Tuesday, March 30, 2010

Beat Konducta In Africa Review

I reviewed Madlib's Medicine Show #3: Beat Konducta In Africa this week on RapReviews.
It's 78 minutes of beats made from African music. In other words, you should buy it.

Kaigen21Meiso Review

I reviewed the new Kaigen21Meiso release, Root Is the New Leaf, for RapReviews this week. It's avant hip hop in Japanese. It gave me a migraine, but I'm not a fan of experimental hip hop. This dude liked it. You can listen for yourself here.
<a href="http://kaigen.bandcamp.com/track/original-gaian-feat-ceschi-prod-by-michita">Original Gaian feat. Ceschi (prod. by Michita) by Kaigen / Curse Ov The Kaigen / Kaigen21Meiso</a>

Wednesday, March 24, 2010

Madlib Medicine Show #2 Review

I reviewed Madlib's Medicine Show #2: Flight to Brazil this week at RapReviews.

It's a mix of Brazilian music, mostly jazz. A little too mellow, but still worth a listen.

Here's a clip of him making a beat from a Brazilian record:

Z-Man Review

I reviewed Z-Man's Show Up, Shut Up, and Rap EP for RapReviews two weeks ago.

You can listen to it and download it for free at Machete Vox's site, here. And you should, because it rules.

Tuesday, March 09, 2010

Byron Lee and the Dragonaires Revew

Originally posted on Blogcritics.org
Byron Lee and the Dragonaires
The Man and His Music
VP Records

Byron Lee holds a conflicted place in Jamaican music history. On one hand, he and his band, the Dragonaires, are credited with bringing ska to the outside world. As the backing band at the 1964 New York World's Fair, Lee and his band were most Americans' and Europeans' first introduction the the infectious sounds coming from Jamaica. On the other hand, Lee's contemporaries in the reggae and ska scene looked down upon him as being too uptown and posh, disconnected from the dance hall culture that was the focal point of Jamaican music. In some ways Lee is a Pat Boone figure, someone who brought an underground music form to a larger audience, but is criticized with sanitizing it in the process.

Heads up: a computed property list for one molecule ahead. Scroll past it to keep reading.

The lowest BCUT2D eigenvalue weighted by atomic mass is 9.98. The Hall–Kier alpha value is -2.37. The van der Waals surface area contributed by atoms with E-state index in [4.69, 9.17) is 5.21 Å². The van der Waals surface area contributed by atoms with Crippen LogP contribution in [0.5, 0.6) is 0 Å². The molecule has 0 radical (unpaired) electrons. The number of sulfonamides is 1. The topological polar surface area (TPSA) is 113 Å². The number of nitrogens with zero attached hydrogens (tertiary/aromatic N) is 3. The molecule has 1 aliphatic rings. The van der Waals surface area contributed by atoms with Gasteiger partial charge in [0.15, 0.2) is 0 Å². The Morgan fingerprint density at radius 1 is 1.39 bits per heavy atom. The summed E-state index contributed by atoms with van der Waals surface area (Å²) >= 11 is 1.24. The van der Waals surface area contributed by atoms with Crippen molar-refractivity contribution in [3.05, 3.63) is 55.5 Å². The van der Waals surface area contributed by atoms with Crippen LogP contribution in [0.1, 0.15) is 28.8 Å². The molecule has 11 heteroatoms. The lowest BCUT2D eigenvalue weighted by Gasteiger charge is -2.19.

The new two-disc set, The Man and His Music, is a powerful defense of Byron Lee's musical legacy. True, Byron Lee's ska isn't as raw or earthy as the music produced by people like Desmond Dekker, Prince Buster, or the Skatalites. However, the uptown gloss that earned him scorn by his contemporaries has aged well. There is a breezy tropicalia feel to Lee's early work. The Dragonaires, while polished, were also talented musicians, and they captured the energy and excitement that makes early ska so timeless. Uptown or no, songs like "Soul Ska" and "Holly Holy" deserve a place among the canon of classic ska tracks.